Tularemia can be effectively treated with antibiotics. Untreated tularemia can lead to hospitalization and may be fatal if not diagnosed and treated appropriately.

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For more:  https://madisonarealymesupportgroup.com/2016/10/25/of-rabbits-and-men/

https://madisonarealymesupportgroup.com/2019/02/18/tularemia-in-minnesotan-ticks/

https://madisonarealymesupportgroup.com/2019/08/23/ticks-are-one-way-tularemia-can-be-spread-rabbits-are-another/

https://madisonarealymesupportgroup.com/2018/09/28/after-tularemia-death-experts-stress-education/

https://madisonarealymesupportgroup.com/2018/02/27/tularemia-infected-ticks-found-on-sorrento-valley-trail-in-ca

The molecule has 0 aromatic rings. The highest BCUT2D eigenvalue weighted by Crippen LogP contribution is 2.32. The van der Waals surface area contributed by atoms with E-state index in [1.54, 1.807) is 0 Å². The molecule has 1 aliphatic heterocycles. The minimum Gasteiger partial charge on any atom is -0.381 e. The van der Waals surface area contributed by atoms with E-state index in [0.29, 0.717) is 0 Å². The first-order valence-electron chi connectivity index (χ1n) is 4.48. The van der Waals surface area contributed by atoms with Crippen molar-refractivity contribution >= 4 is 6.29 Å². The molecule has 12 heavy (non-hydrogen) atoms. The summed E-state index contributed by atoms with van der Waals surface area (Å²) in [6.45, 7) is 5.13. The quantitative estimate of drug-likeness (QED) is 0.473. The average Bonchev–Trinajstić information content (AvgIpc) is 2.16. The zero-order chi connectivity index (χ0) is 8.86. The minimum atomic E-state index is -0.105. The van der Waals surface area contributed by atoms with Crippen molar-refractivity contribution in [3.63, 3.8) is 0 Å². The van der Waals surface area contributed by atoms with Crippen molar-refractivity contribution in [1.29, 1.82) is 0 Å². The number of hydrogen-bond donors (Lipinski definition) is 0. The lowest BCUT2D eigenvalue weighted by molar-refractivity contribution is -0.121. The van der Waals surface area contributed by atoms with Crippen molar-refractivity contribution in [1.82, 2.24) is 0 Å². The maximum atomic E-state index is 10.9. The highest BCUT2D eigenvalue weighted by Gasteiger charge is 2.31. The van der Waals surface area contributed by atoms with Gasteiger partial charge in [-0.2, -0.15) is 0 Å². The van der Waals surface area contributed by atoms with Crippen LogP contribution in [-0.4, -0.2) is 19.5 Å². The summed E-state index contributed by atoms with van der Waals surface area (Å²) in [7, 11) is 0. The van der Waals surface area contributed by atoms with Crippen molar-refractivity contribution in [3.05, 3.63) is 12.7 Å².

https://madisonarealymesupportgroup.com/2018/09/19/glandular-tularemia/

 

Ticks Are One Way Tularemia Can Be Spread. Rabbits Are Another

https://www.lymedisease.org/tularemia/

Ticks are one way tularemia can be spread. Rabbits are another.

North Central Integrated Pest Alert

https://www.ncipmc.org/projects/pest-alerts1/

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They have the following for ticks and specific diseases:

https://www.ncipmc.org/projects/pest-alerts1/brown-dog-tick-vector-for-rocky-mountain-spotted-fever/

https://www.ncipmc.org/projects/pest-alerts1/rocky-mountain-spotted-fever-rickettsia-rickettsii/

https://www.ncipmc.org/projects/pest-alerts1/ticks-and-tick-borne-diseases/

 

Other Arthropod-Borne Bacteria Causing Nonmalarial Fever in Ethiopia

https://www.ncbi.nlm.nih.gov/pubmed/31184993/

2019 Jun 10. doi: 10.1089/vbz.2018.2396. [Epub ahead of print]

Arthropod-Borne Bacteria Cause Nonmalarial Fever in Rural Ethiopia: A Cross-Sectional Study in 394 Patients.

Abstract